home Player Evaluations [ 2013 Wizards Player Roundups ] – Trevor Ariza

[ 2013 Wizards Player Roundups ] – Trevor Ariza

In his first season with the Washington Wizards, much was expected of the veteran small forward due to the price tag that came along with him. Many hoped his veteran presence would help boost this team and help progress the younger guys on the squad. Ariza had a very slow start to the season, frustrating fans with his poor shot selection and inability to get anything in the hoop.

Ultimately outshined by Martell Webster, Ariza ended up recouping for the slow start by having a much better second half of the season. His shots were starting to fall and, more importantly, he was a defensive staple on this team who, even with a losing record, was referred to as one of the better defensive teams in the NBA. With Ariza stating towards the end of the season that he planned to be back, it will be nice to see how he gets his feet under him in his second season with Wall, Beal and company.


Scoring: As noted above, Trevor got off to a slow start in the scoring department. But once his shot fell towards the midway point of the season, he proved to be a capable weapon off the bench. His three-point shooting helped bolster the squad to a few scrappy wins versus the NBA’s elite. He averaged 9.5 points-per-game this season, which was actually better than his career average of 9.1, but less than his career high of 14.9 back in the 2009-2010 season with Houston. His threat at the three-point line is something the Wizards desperately need for him to display in the future. For the season, I give Trevor a C+ in this section.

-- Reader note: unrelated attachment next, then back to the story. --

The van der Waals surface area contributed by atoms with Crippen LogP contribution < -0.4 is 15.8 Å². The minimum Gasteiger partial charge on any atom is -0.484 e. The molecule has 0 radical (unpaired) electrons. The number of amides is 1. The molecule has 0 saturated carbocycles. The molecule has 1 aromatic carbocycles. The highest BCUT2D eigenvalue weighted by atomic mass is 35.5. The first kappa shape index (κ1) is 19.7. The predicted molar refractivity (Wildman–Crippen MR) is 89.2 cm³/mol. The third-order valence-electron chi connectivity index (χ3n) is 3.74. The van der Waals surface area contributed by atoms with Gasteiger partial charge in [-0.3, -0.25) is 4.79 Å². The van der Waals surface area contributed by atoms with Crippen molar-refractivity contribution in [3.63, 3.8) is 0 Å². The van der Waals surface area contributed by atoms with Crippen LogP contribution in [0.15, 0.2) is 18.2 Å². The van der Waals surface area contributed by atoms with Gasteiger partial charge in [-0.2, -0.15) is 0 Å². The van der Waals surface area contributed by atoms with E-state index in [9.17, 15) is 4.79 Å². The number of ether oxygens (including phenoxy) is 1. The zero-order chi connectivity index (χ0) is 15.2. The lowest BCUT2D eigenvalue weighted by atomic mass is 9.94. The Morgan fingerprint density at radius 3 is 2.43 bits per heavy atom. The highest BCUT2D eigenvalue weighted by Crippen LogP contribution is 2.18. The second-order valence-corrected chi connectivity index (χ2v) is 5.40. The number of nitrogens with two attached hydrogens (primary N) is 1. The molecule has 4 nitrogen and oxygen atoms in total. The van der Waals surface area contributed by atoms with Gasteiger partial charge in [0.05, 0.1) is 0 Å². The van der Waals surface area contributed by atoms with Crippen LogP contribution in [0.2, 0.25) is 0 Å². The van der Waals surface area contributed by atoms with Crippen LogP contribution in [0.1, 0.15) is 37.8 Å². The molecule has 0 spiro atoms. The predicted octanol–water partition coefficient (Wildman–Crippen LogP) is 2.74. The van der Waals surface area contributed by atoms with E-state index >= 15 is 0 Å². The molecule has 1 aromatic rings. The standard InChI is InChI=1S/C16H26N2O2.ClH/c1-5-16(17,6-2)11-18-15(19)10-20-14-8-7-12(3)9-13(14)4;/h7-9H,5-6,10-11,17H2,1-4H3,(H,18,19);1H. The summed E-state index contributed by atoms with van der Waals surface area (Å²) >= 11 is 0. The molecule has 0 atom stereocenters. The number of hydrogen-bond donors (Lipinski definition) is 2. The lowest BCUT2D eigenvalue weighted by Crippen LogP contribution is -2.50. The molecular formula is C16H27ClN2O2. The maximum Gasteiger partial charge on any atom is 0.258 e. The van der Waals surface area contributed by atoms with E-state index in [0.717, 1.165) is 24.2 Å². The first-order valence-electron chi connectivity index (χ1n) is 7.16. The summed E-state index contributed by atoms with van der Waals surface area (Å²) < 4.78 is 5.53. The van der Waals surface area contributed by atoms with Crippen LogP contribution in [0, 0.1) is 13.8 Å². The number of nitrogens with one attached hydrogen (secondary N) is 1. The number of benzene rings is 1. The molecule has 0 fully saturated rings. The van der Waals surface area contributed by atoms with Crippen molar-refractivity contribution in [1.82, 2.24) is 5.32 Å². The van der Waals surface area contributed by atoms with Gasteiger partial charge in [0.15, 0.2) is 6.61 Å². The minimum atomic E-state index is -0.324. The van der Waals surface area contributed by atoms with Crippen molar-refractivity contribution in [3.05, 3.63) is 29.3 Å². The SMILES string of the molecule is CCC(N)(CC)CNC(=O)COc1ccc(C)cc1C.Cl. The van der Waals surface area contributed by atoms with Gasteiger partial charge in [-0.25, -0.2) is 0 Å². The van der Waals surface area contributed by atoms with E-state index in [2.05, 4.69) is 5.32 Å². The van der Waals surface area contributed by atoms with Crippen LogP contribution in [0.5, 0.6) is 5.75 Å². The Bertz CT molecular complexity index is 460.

Court Awareness: Trevor has been in the league since 2004, so he’s gotten to learn the game on a vast amount of perspectives and teams. He never looks clueless on the court and is constantly moving to make or find a play on both ends of the court. He averaged 1.5 turnovers-per-game this season, which wasn’t too far off from his career average, and honestly isn’t too bad for a guy who handles the ball as much as he does when he’s on the court. He’s not the number one option for anything on the court, but that’s why he plays off the bench most of the time. I give Trevor a C+ for this, as well.


Offensive Value: Trevor shot a career high 36.4% from the three-point line this season, so his strengths were showing for this Wizards squad. Also notable was his career-high 82.1% free-throw percentage. The Wizards often struggled at the line, but he was a note of consistency on to make the most of the opportunities given to him. As noted above, there was a slow start for Trevor, but he ended up rounding out most of the issues as it progressed. I give Trevor a B- in this category.


Defensive Value: While I often harped on Trevor at the beginning of the season, one aspect of his game that I never criticized was his defense. He knows how to smother a ball handler like not many others can on this squad. He ended up pulling down an average of 4.8 boards per game, which isn’t much, but his defensive efforts along the perimeter were extraordinary. He was also good for just over one steal-per-game as well. Being a constant threat to the opponents, I would give Trevor an A- for his defensive value to this team.


Hustle/Effort: The one thing about Trevor is that, even when he was struggling, it was obvious he was giving it his all on the court. He fought through his struggles and pushed through his ineffectiveness to ultimately prove many of his critics wrong. He dove for many loose balls, stayed moving on the court, and was as frustrated as everyone else when he was benched due to injury. There was nothing out of the ordinary, but I still give him a B- for his effort this season.


Basketball Swag: Hardly ever talking to the media post-game, we did not get to see a lot of Trevor’s personality. He was usually one of the first out of the locker room after the game (after Vesely of course), but with the few times I did talk to Trevor this season, he seemed to have a rather dry personality. He wasn’t overly emotional on the court, and I hardly saw any reaction from him except for when a reporter mentioned that John Wall had not played like a captain after a poor performance. He cut him off and corrected him in a tone that I wouldn’t wish upon any of my enemies. But I’ll have to give him a D for this category.


Final Grade: B-

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